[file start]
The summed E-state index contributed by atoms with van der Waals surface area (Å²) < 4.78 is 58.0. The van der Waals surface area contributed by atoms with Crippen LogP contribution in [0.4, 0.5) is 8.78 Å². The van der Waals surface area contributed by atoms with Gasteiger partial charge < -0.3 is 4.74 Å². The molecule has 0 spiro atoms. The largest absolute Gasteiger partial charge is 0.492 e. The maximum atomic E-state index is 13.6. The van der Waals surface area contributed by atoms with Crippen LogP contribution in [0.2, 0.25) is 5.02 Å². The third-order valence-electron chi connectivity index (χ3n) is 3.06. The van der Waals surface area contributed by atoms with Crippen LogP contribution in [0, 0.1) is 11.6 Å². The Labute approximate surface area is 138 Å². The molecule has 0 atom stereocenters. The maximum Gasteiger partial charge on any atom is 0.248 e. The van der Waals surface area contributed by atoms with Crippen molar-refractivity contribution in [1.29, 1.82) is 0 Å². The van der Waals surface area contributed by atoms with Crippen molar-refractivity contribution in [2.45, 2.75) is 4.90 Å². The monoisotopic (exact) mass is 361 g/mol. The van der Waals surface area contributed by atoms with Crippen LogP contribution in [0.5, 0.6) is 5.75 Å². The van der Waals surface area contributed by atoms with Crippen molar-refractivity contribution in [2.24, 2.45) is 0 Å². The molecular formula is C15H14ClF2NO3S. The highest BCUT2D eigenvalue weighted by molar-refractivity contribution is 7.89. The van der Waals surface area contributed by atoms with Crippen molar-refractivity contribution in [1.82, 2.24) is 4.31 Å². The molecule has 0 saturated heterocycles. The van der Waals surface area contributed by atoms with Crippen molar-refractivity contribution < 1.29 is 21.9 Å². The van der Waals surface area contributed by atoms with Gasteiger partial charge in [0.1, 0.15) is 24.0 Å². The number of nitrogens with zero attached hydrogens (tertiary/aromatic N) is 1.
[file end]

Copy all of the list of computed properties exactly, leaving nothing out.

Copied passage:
The summed E-state index contributed by atoms with van der Waals surface area (Å²) < 4.78 is 58.0. The van der Waals surface area contributed by atoms with Crippen LogP contribution in [0.4, 0.5) is 8.78 Å². The van der Waals surface area contributed by atoms with Gasteiger partial charge < -0.3 is 4.74 Å². The molecule has 0 spiro atoms. The largest absolute Gasteiger partial charge is 0.492 e. The maximum atomic E-state index is 13.6. The van der Waals surface area contributed by atoms with Crippen LogP contribution in [0.2, 0.25) is 5.02 Å². The third-order valence-electron chi connectivity index (χ3n) is 3.06. The van der Waals surface area contributed by atoms with Crippen LogP contribution in [0, 0.1) is 11.6 Å². The Labute approximate surface area is 138 Å². The molecule has 0 atom stereocenters. The maximum Gasteiger partial charge on any atom is 0.248 e. The van der Waals surface area contributed by atoms with Crippen molar-refractivity contribution in [1.29, 1.82) is 0 Å². The van der Waals surface area contributed by atoms with Crippen molar-refractivity contribution in [2.45, 2.75) is 4.90 Å². The monoisotopic (exact) mass is 361 g/mol. The van der Waals surface area contributed by atoms with Crippen LogP contribution in [0.5, 0.6) is 5.75 Å². The van der Waals surface area contributed by atoms with Crippen molar-refractivity contribution in [2.24, 2.45) is 0 Å². The molecular formula is C15H14ClF2NO3S. The highest BCUT2D eigenvalue weighted by molar-refractivity contribution is 7.89. The van der Waals surface area contributed by atoms with Crippen molar-refractivity contribution in [1.82, 2.24) is 4.31 Å². The molecule has 0 saturated heterocycles. The van der Waals surface area contributed by atoms with Crippen molar-refractivity contribution < 1.29 is 21.9 Å². The van der Waals surface area contributed by atoms with Gasteiger partial charge in [0.1, 0.15) is 24.0 Å². The number of nitrogens with zero attached hydrogens (tertiary/aromatic N) is 1.